function [ lam, mu ] = cycle_brent ( f, x0 )
%*****************************************************************************80
%
%% cycle_brent() finds a cycle in an iterated mapping using Brent's method.
%
% Discussion:
%
% Suppose we a repeatedly apply a function f(), starting with the argument
% x0, then f(x0), f(f(x0)) and so on. Suppose that the range of f is
% finite. Then eventually the iteration must reach a cycle. Once the
% cycle is reached, succeeding values stay within that cycle.
%
% Starting at x0, there is a "nearest element" of the cycle, which is
% reached after MU applications of f.
%
% Once the cycle is entered, the cycle has a length LAM, which is the number
% of steps required to first return to a given value.
%
% This function uses Brent's method to determine the values of MU and LAM,
% given F and X0.
%
% Licensing:
%
% This code is distributed under the MIT license.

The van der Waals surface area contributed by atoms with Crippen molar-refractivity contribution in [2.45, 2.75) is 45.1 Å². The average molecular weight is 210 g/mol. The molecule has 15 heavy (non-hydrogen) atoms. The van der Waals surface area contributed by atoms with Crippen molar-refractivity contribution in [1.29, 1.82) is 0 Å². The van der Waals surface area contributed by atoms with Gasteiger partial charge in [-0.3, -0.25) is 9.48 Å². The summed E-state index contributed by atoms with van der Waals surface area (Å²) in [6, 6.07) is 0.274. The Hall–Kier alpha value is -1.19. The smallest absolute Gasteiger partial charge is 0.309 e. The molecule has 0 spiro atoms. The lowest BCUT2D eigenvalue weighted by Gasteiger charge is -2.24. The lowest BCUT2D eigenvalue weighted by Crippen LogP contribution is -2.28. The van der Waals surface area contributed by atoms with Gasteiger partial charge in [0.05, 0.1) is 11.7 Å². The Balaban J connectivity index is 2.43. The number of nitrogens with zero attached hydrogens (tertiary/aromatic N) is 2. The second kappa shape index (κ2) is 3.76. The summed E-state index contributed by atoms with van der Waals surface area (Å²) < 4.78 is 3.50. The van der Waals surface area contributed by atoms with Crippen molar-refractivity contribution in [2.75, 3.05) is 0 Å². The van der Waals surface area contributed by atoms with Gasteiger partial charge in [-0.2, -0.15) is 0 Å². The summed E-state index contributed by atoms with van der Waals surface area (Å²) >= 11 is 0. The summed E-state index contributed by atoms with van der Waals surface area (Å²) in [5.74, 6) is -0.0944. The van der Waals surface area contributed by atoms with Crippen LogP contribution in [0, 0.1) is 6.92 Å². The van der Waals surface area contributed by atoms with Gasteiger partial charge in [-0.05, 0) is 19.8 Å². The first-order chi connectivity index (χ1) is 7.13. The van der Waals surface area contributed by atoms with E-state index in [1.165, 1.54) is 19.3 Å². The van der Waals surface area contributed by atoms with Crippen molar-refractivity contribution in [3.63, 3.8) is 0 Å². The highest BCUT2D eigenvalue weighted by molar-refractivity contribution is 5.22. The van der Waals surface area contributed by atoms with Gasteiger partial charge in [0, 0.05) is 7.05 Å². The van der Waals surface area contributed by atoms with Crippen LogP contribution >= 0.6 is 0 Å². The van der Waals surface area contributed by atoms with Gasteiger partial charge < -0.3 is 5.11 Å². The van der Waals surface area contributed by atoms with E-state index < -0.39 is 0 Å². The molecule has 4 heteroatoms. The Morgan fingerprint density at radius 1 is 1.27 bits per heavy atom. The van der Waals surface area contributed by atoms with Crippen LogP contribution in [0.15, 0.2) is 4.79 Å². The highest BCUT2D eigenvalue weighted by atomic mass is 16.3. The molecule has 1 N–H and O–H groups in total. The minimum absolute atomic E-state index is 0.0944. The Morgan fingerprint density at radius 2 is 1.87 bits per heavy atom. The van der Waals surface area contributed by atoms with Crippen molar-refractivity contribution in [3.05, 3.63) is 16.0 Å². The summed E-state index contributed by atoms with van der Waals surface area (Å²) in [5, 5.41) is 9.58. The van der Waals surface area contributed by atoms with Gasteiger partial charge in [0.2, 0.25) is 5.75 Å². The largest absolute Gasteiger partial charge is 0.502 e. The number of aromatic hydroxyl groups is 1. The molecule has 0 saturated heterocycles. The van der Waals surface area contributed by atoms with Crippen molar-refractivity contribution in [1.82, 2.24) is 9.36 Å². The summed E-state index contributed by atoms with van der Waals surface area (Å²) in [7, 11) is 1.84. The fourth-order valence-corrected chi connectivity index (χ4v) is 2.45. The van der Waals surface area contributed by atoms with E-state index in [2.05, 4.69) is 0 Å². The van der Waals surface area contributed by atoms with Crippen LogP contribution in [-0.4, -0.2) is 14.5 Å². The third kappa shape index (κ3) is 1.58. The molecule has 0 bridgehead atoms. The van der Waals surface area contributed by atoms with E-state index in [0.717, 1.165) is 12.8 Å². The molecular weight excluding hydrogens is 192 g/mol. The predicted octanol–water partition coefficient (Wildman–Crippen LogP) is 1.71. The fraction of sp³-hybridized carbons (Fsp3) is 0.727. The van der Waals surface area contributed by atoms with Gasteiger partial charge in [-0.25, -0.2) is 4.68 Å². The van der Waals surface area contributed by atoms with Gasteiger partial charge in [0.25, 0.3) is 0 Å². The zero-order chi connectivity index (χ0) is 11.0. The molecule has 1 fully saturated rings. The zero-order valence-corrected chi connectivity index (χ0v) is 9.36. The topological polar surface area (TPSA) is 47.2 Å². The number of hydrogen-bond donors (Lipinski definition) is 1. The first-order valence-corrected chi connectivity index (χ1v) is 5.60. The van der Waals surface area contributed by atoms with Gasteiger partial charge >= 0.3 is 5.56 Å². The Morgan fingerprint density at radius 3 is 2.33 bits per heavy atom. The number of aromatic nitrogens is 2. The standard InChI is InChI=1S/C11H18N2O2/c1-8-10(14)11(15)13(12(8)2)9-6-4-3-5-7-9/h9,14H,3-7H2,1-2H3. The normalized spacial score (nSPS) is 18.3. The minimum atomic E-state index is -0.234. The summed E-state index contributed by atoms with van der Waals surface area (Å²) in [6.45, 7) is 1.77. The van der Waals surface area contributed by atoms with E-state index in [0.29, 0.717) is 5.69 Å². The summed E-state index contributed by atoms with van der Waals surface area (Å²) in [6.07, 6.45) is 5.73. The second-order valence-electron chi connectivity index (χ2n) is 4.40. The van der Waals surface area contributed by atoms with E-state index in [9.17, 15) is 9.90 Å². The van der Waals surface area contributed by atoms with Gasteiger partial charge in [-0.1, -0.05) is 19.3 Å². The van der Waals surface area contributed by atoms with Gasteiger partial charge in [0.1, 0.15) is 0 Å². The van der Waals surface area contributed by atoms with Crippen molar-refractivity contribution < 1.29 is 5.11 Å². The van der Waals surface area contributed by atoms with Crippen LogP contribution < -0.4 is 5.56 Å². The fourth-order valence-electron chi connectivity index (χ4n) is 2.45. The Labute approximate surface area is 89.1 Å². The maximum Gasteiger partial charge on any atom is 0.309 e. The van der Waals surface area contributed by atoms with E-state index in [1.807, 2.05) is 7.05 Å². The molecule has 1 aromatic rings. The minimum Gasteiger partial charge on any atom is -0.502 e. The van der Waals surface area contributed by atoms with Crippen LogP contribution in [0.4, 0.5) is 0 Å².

%
% Modified:
%
% 17 June 2012
%
% Author:
%
% John Burkardt
%
% Reference:
%
% Richard Brent,
% An improved Monte Carlo factorization algorithm,
% BIT,
% Volume 20, Number 2, 1980, pages 176-184.
%
% Input:
%
% integer F ( integer I ), the name of the function
% to be analyzed.
%
% integer X0, the starting point.
%
% Output:
%
% integer LAM, the length of the cycle.
%
% integer MU, the index in the sequence starting
% at X0, of the first appearance of an element of the cycle.
%
power = 1;
lam = 1;
tortoise = x0;
hare = f ( x0 );
while ( tortoise ~= hare )
if ( power == lam )
tortoise = hare;
power = power * 2;
lam = 0;
end
hare = f ( hare );
lam = lam + 1;
end
mu = 0;
tortoise = x0;
hare = x0;
for i = 0 : lam - 1
hare = f ( hare );
end
while ( tortoise ~= hare )
tortoise = f ( tortoise );
hare = f ( hare );
mu = mu + 1;
end
return
end